I do have one child who perhaps relies a bit heavily on computer games for his wellbeing. But as he gets older he is beginning to understand that it's a good idea to try other things – on the computer and otherwise. Having said that, he does learn an enormous amount from the games he plays (he's mind-bogglingly good at them too).

    I suggested (not insisted) recently that he try an experiment of having one games-free day a week, just to give him a good long stretch of time to be inspired by and immerse himself in other activities. He found the first week quite a challenge but is open to continuing it.

    C(10), on the other hand, sounds more like your children, moving happily between all sorts of different projects, on and offline. She loves SAM animation and also designs some magnificent structures on Minecraft.

    I hope you've all had a wonderful Christmas week.

    Lucinda

    1. Reply

      Lucinda,

      I am so glad there are some things on this list which might interest you.

      Someone recommended the book, "Don't Bother Me Mom – I'm Learning" by Marc Prensky. The book description begins like this…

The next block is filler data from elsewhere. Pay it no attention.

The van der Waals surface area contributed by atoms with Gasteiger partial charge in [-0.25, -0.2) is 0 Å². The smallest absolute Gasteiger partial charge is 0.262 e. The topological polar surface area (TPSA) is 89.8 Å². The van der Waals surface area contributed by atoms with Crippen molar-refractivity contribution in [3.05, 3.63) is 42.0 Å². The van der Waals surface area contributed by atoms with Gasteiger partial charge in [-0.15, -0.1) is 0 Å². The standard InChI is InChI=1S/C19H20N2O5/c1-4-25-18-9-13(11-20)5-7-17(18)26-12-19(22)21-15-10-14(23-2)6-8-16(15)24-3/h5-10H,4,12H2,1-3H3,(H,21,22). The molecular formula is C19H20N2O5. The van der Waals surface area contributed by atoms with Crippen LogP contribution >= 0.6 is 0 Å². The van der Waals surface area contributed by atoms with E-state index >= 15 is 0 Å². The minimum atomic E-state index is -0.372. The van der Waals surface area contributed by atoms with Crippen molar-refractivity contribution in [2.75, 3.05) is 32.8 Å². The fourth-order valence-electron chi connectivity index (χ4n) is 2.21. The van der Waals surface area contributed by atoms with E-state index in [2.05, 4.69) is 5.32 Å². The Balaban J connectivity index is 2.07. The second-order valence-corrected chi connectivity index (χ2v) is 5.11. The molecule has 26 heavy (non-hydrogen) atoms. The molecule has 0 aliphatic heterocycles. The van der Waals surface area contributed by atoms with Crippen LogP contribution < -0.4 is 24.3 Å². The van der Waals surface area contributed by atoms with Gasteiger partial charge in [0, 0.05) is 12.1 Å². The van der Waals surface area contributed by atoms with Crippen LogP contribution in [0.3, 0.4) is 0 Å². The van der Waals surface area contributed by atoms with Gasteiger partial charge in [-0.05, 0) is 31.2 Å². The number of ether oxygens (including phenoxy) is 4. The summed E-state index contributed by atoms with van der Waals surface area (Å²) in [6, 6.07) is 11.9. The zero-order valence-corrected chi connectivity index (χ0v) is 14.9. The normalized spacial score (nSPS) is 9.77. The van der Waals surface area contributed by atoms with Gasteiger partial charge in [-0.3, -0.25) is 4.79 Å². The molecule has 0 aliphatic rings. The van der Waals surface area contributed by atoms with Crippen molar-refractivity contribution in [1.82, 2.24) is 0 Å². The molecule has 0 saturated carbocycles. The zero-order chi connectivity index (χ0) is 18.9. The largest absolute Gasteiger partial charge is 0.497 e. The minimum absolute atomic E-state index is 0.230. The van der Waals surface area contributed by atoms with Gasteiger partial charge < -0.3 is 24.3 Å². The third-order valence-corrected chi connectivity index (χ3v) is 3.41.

"“This book does a pretty good job of smashing the old argument that video games are harmful to children. Instead, it fills the void with statements showing how gaming can teach advanced problem solving, language and cognitive skills, strategic thinking, multitasking, and parallel processing. All of which are skills vital to survival in the increasingly technocratic 21st century…"

      I have to admit I haven't read the whole book yet but it looks interesting.

      One games-free day a week? I think I could do with one computer-free day a week! Yes, it would give me the chance to look around and be inspired to do other things. I am so impressed your son is open to the idea. I wish I could be!

      My children haven't tried Minecraft. I had a go on an app and couldn't work it out. I fear I am too old to spontaneously see what these games are all about!

      We are having a great Christmas week, Lucinda. I hope you are too!

    2. Reply

      Lucinda,

      Now I feel inspired to finish reading that book about gaming! Perhaps you could write a post about the book when you finish it. I'd be very interested to hear your thoughts and opinions. I'm sure lots of other people would too. It's a topic that always creates a lot of discussion.

    3. I've just downloaded the book to my Kindle – it looks excellent, thanks.

      Yes I could probably do with unplugging now and then, too. But then, computers are so very useful…

      We're having a lovely week too, thanks. Lots of family time, time to relax, and walks under crisp blue skies – perfect!